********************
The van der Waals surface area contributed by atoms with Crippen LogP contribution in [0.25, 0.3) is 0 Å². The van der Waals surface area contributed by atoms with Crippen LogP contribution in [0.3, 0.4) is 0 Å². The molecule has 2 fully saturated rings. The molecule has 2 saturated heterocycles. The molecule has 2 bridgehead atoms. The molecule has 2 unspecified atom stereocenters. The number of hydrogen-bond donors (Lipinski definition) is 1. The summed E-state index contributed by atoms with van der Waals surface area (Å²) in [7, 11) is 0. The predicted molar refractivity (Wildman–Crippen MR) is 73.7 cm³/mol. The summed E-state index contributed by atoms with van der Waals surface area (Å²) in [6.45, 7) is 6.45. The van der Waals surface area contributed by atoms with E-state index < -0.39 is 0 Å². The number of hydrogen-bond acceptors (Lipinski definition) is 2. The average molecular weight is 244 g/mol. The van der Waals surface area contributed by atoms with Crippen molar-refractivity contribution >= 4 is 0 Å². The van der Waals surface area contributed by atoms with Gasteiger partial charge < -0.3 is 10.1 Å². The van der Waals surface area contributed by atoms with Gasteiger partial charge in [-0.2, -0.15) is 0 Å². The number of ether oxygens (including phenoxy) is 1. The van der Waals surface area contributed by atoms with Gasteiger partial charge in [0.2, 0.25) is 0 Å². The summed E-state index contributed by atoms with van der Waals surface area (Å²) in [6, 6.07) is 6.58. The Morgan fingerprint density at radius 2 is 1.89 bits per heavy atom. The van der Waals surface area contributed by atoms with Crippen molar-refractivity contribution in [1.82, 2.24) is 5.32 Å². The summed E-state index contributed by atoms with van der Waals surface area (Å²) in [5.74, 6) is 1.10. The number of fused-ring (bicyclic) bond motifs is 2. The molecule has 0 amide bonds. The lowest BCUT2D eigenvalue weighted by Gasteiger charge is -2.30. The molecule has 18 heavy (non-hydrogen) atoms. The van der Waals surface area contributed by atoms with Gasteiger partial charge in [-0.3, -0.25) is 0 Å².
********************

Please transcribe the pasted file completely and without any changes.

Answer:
The van der Waals surface area contributed by atoms with Crippen LogP contribution in [0.25, 0.3) is 0 Å². The van der Waals surface area contributed by atoms with Crippen LogP contribution in [0.3, 0.4) is 0 Å². The molecule has 2 fully saturated rings. The molecule has 2 saturated heterocycles. The molecule has 2 bridgehead atoms. The molecule has 2 unspecified atom stereocenters. The number of hydrogen-bond donors (Lipinski definition) is 1. The summed E-state index contributed by atoms with van der Waals surface area (Å²) in [7, 11) is 0. The predicted molar refractivity (Wildman–Crippen MR) is 73.7 cm³/mol. The summed E-state index contributed by atoms with van der Waals surface area (Å²) in [6.45, 7) is 6.45. The van der Waals surface area contributed by atoms with E-state index < -0.39 is 0 Å². The number of hydrogen-bond acceptors (Lipinski definition) is 2. The average molecular weight is 244 g/mol. The van der Waals surface area contributed by atoms with Crippen molar-refractivity contribution >= 4 is 0 Å². The van der Waals surface area contributed by atoms with Gasteiger partial charge < -0.3 is 10.1 Å². The van der Waals surface area contributed by atoms with Gasteiger partial charge in [-0.2, -0.15) is 0 Å². The number of ether oxygens (including phenoxy) is 1. The van der Waals surface area contributed by atoms with Gasteiger partial charge in [0.2, 0.25) is 0 Å². The summed E-state index contributed by atoms with van der Waals surface area (Å²) in [6, 6.07) is 6.58. The Morgan fingerprint density at radius 2 is 1.89 bits per heavy atom. The van der Waals surface area contributed by atoms with Crippen molar-refractivity contribution in [1.82, 2.24) is 5.32 Å². The summed E-state index contributed by atoms with van der Waals surface area (Å²) in [5.74, 6) is 1.10. The number of fused-ring (bicyclic) bond motifs is 2. The molecule has 0 amide bonds. The lowest BCUT2D eigenvalue weighted by Gasteiger charge is -2.30. The molecule has 18 heavy (non-hydrogen) atoms. The van der Waals surface area contributed by atoms with Gasteiger partial charge in [-0.3, -0.25) is 0 Å².